Hinde is most interested in cortisol, a metabolic hormone found in real milk but not in formula. Her research uses rhesus macaques, which tend to produce more cortisol for sons than daughters.

She found that variations in the amount of cortisol in the monkeys’ milk affected the emotional development of offspring in different ways. Although some of the hormone is beneficial, female babies became more nervous if the total amount of cortisol in their mothers’ milk was high. Male babies were less sensitive to the overall level of cortisol but more sensitive to the way it changed with time: the ideal was for it to start high and decline during lactation.

The findings support the idea that “breast is best”. However, when maternal milk is unavailable, the research suggests that the composition of formula could be adjusted according to the sex of the baby. “We have good reason to be sceptical of one size fits all for formula,” Hinde says.

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Shivering could help with weight loss

Shivering in the cold is as effective as moderate exercise at converting the body’s energy-storing “white fat” into healthier energy-burning “brown fat”, US research has shown.

The study, carried out by the National Institutes of Health, lends support to the idea that periodic exposure to the cold could help people fight obesity and associated diseases such as type 2 diabetes.

“White fat transformation into brown fat could protect … against diabetes, obesity and fatty liver,” says Paul Lee, lead author of the study, which is published in the journal Cell Metabolism. “Glucose levels are lower in humans with more brown fat.”

A man in a raccoon fur coat shivering©Getty

Exposure to cold can turn 'white fat' into healthier 'brown'

The researchers discovered how two specific hormones enable fat and muscle cells to communicate in the process that turns white fat into brown. Brown fat stores energy in a form that the body can burn relatively quickly to provide warmth or power exercise. White fat is a much longer term energy store.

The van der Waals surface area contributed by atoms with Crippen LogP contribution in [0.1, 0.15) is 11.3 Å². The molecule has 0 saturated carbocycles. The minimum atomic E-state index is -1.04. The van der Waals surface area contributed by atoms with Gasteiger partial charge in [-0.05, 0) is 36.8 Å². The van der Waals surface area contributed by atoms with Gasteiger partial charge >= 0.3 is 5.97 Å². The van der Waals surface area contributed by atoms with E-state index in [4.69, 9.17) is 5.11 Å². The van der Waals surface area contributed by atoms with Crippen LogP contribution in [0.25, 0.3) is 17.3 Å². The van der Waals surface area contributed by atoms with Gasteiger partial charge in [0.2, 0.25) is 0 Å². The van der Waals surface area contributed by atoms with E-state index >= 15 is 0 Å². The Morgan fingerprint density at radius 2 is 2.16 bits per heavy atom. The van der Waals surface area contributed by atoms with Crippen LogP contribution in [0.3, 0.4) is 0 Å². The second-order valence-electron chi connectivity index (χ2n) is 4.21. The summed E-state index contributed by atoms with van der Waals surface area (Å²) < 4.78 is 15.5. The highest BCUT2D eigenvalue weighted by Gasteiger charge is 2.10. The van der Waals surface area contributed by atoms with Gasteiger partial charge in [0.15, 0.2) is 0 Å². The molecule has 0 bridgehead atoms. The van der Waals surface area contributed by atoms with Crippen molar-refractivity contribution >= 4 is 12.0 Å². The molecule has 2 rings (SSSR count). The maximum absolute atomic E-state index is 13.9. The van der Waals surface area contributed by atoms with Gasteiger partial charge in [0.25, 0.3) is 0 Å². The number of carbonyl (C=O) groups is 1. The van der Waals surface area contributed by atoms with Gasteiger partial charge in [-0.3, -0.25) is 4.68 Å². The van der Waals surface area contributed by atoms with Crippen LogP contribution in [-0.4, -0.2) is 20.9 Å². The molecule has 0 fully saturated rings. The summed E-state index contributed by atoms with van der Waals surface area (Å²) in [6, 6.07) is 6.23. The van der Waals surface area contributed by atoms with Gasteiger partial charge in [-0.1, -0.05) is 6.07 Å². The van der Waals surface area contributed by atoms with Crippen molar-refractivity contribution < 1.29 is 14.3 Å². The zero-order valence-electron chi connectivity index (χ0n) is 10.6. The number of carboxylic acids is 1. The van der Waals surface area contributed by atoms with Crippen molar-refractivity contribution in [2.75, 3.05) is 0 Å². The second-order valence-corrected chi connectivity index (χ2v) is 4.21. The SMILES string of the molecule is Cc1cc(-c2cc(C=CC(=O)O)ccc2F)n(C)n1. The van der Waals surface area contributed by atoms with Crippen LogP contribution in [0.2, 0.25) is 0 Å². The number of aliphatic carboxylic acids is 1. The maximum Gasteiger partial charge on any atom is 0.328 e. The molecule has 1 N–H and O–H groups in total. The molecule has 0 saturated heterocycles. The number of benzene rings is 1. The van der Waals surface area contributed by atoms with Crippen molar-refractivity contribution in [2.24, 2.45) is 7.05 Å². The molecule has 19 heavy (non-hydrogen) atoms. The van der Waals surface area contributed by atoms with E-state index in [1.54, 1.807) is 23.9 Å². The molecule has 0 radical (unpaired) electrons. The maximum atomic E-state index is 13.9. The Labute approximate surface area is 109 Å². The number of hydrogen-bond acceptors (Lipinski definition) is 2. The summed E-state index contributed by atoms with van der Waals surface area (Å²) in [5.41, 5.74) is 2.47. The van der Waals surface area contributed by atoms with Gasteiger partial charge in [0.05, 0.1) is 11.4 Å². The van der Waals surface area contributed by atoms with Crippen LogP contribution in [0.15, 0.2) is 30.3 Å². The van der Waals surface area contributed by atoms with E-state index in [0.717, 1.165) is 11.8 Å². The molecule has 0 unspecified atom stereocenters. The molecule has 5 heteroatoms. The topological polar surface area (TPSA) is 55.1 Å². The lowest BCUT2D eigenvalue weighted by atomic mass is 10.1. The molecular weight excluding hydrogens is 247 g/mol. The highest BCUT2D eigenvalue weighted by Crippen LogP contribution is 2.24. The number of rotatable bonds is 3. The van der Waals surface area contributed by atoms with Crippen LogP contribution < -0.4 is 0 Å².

Babies are born with a store of brown fat around their necks. Most of this vanishes during infancy but adults retain some brown fat – and people who have more of it tend to be slimmer.

“When we are cold, we first activate our brown fat because it burns energy and releases heat to protect us,” says Lee, who now works at the Garvan Institute of Medical Research in Sydney, Australia. “When that energy is insufficient, muscle contracts mechanically – or shivers – thereby generating heat. However, we did not know how muscle and fat communicate in this process.”

Volunteers in the study lay under a cooling water blanket, just wearing hospital scrubs. Most started shivering when the temperature fell to about 15C.

At the same time the researchers took blood samples to measure hormone levels, while devices attached to the skin measured electrical activity.

“We identified two hormones that are stimulated by cold – irisin and FGF21, released from shivering muscle and fat respectively,” Lee says. “These hormones fired up the energy-burning rate of human white fat cells in the laboratory and the treated fat cells began to emit heat, a hallmark of brown fat function.”

In the second part of the study, participants took part in exercise tests to compare the two processes. Exercising on a bicycle at a moderate level for an hour produced the same amount of irisin as shivering for 10 to 15 minutes.

The results suggest that exercise may mimic shivering in its hormonal effects, as both processes involve a similar type of muscle contraction.

“From a clinical point of view, irisin and FGF21 represent a cold-stimulated hormone system which was previously unknown and may be harnessed in future obesity therapeutics through brown fat activation,” Lee concludes.

Meanwhile, if you don’t fancy wintertime exercise, why not strip off, step into the cold and shiver for a few minutes?